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Dirty Energy Ushers Us Into New, and Disturbing, Territory

2013/06/14

How much more damage to our land, water, and climate are we willing to tolerate before we just say no to this economic system of death?

alberta oil spill in dene territory

graphic: 350.org

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This week in Alberta:

A toxic waste spill in northern Alberta has killed off roughly 42 hectares of boreal forest, in what could be the biggest environmental disaster in North America in recent history.

The spill was first discovered on June 1st, about 100 kms south of the border with the Northwest Territories, near the small town of Zama City. Texas-based Apache Corporation, the oil company responsible for the spill, just released their estimate of its size on Wednesday. According to their figures, 9.5 million litres of ‘produced water’ was released into the environment, covering the equivalent of over 50 football fields-worth of land.

“Every plant and tree died,” said James Ahnassay, chief of the Dene Tha First Nation, according to The Globe and Mail, as he spoke of the effect the spill has had on the land. Read more.

And meanwhile, a little further north:

Permafrost soils are warming even faster than Arctic air temperatures — as much as 2.7 to 4.5 degrees Fahrenheit (1.5 to 2.5 degrees Celsius) in just the past 30 years,” Miller (NASA) said. “As heat from Earth’s surface penetrates into permafrost, it threatens to mobilize these organic carbon reservoirs and release them into the atmosphere as carbon dioxide and methane, upsetting the Arctic’s carbon balance and greatly exacerbating global warming.” 

Read more by Joe Romm: NASA Finds ‘Amazing’ Levels Of Arctic Methane And CO2, Asks ‘Is a Sleeping Climate Giant Stirring in the Arctic?’

We are very quickly entering into uncharted territory for humans; the planet will recover, she has proven that over millenia. It’s humans whose existence is in peril. Fear is an appropriate response, but if that’s where we stop, then nothing will change and we will go over the climate chaos cliff. It’s time to step off the “cliff” of fear into action, into the unknown. To signal our willingness to each other and to the universe that this will not happen on our watch without us putting up a fight for our children’s – all of the children’s – future. Their eyes are on us, pleading with us to do something, anything. Here’s some inspiration – for we humans are capable of great beauty and self-sacrifice as well as incredible destruction and horror.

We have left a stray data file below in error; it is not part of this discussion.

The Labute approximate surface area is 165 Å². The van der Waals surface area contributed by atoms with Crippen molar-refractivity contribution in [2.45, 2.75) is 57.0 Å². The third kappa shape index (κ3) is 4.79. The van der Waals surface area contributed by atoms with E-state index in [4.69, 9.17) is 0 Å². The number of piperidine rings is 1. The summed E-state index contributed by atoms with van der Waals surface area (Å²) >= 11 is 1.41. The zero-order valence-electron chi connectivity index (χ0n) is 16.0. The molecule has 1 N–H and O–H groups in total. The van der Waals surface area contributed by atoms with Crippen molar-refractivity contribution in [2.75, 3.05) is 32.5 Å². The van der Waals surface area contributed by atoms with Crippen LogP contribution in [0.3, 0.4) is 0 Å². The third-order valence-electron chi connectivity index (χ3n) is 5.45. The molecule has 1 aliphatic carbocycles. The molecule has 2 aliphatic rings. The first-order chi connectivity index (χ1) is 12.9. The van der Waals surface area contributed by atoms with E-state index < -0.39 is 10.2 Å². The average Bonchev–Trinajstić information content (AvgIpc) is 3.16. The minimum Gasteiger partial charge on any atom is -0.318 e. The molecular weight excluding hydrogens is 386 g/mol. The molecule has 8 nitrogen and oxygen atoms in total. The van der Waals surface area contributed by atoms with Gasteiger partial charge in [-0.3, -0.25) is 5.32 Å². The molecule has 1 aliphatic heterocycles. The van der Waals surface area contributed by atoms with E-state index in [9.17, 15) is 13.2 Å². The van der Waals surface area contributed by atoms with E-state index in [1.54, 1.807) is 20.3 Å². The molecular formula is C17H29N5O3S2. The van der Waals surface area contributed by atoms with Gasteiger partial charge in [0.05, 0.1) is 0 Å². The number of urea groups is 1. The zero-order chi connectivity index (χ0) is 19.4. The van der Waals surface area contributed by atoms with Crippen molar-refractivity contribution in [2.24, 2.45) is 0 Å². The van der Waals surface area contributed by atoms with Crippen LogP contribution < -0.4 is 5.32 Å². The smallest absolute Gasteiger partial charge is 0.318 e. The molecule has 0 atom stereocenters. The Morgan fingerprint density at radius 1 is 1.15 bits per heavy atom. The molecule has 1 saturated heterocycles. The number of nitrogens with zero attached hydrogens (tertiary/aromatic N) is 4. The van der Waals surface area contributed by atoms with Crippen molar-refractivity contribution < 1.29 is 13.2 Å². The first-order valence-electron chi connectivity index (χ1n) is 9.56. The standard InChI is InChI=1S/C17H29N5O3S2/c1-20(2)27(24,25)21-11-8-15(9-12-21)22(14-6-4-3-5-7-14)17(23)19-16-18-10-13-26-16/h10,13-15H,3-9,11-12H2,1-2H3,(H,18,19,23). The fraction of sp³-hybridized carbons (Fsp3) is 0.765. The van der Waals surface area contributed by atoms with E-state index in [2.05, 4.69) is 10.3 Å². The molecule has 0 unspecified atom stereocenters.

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3 Comments leave one →
  1. 2013/06/14 1:05 pm

    Christine, the tundra, that moist, peaty bog that blanketed the permafrost, is drying out – and it’s burning. There are no resources anywhere to douse these fires, no way to get equipment to the fires even if we tried. The major melt of the Greenland ice cap last July was eventually tied to soot from a Canadian tundra fire. As the tundra thaws and burns it exposes the permafrost beneath it to the warming atmosphere. I listened to a clip last year of the sound permafrost makes as it thaws. As permafrost melts, it collapses, exposing more permafrost at its perimeter.

    Can you imagine the Marshall Plan-scale of effort that would be required to arrest this? Can you imagine how we would ever muster the public support and political will for such a Herculean task? If you can, I’d love to hear your thoughts.

    • 2013/06/14 4:59 pm

      I know that things are very very dire, in a way that is hard to imagine as we privileged North Americans carry on with life as usual (for the most part).
      But I have not given up hope. There are too many times in human history (including the amazing odds that we are here on this blue planet at all) where the odds were stacked against the “good guys”. Yet here we are. It’s a long shot, but it’s still a shot. I put myself firmly in Paul Gilding’s camp: http://paulgilding.com/cockatoo-chronicles/victoryathand.html

  2. 2013/06/14 5:20 pm

    And what are the options, at this point? I get daily satisfaction from my Transition work in my community, spending time in my garden and with my family and friends. Life is good in many ways, and until it’s not I’m going to work as hard as I can to make a difference, recognizing at the same time that we are all in this together. The world doesn’t need more fearful, anxious people. It needs more hope, and more loving action. That’s what I try – not always sucessfully – to provide.

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